Monday, July 26, 2010

Depression Is the Perception of Reality As It Really Is Apart from Christ (Reality Bites!)

This is probably the most insightful article on depression that I've come across thus far. The definition provided hit the nail on the head for me.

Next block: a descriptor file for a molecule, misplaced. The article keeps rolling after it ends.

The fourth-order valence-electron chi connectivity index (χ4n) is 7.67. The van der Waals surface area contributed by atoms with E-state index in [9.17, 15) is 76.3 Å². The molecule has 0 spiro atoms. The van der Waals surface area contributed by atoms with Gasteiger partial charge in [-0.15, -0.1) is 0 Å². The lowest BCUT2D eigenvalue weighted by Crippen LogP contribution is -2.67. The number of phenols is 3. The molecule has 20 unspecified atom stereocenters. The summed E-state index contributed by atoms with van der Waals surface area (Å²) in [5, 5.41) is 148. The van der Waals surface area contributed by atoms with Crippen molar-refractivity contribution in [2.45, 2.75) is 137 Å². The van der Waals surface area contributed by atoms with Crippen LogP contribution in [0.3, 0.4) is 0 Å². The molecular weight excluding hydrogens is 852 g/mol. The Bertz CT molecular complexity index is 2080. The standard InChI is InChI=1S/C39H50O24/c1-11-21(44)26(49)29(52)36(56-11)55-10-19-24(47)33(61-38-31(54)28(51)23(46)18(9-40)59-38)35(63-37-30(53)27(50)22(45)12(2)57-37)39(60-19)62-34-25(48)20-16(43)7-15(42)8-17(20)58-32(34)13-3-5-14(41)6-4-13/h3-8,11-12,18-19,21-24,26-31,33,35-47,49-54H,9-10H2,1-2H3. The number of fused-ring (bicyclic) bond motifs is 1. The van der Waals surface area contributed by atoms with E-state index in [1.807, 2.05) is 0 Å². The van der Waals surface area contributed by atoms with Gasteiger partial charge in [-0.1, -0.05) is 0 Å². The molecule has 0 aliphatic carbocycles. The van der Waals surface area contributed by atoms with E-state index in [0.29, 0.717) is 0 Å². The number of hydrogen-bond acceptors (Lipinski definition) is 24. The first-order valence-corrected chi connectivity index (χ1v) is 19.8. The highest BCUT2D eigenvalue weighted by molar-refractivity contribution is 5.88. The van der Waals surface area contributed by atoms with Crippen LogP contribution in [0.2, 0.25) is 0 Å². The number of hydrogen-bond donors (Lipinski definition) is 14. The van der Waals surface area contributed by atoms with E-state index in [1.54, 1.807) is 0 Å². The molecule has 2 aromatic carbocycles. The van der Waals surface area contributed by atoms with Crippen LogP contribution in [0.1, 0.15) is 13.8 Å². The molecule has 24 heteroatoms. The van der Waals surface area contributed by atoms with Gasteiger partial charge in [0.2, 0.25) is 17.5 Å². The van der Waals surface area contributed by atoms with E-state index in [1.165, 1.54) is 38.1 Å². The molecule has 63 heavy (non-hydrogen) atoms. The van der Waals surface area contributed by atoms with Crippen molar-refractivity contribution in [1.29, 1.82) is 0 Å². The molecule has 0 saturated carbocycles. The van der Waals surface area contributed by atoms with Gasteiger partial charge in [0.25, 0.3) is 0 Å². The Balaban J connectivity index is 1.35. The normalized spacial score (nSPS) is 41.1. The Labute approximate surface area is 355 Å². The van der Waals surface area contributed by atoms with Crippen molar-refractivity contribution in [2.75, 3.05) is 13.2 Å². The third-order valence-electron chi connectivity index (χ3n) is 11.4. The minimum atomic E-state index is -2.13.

"It is my conviction that depression usually arises from a perception of the world (as it is apart from Christ) which is more honest and accurate than that of the average person. This may come as a surprise to those who have never experienced deep depression, or even to those who have. After all, the common response, when one is depressed, is to remind him of all the good in life. If one is depressed, is it not because he has an eye only for that which is wrong in the world? Because he is blind, as it were, to the many thousand legitimate delights that life has to offer? I would contend that this is not the case. The world is deeply, deeply wrong. The hatred, the killing, the lust and sinfulness that run rampant throughout life are hardly to be compensated for by the fleeting and ephemeral diversions from reality that distract the minds of the common inhabitants of earth. Life begins in pain, proceeds through struggle and travail, and from these rough beginnings does not go on to brighter days, but instead fades increasingly until it ends in death after the manifold trials of old age have finally and fully been undergone. The pointlessness and gratuitousness of the many sorrows and pains of life are so blatant that the only response by which one may cope with them without despair is to numb himself from the pervasive presence of reality by amusements which divert the attention from life’s sad dilemmas. This is how most of the world gets by; and so great is the self-delusion, that they are smilingly able to call themselves happy. But their happiness is built upon chimeras, upon the elaborate constructions of unreality in which they spend the greater part of their lives. For a few persons, this coping mechanism of diversion appears as hollow as it is in reality. It is largely to these faultedly honest persons that depression comes. This is not to say that depression comes only from a conscious deliberation on the nature of the world as it really is apart from Christ. Many times, perhaps more often than not, it is the unconscious reaction of the soul that has felt, even if not deliberated upon, the vanity of life in a fallen world. But in any case, it usually arises from some recognition, deliberate or not, that the world is all wrong. These preliminary thoughts lead me to my conclusion that the only true cure for depression is the hope that is in Christ. Everything else is a mere masking of the symptoms" (Nathan Pitchford, Thoughts on Spiritual Depression).

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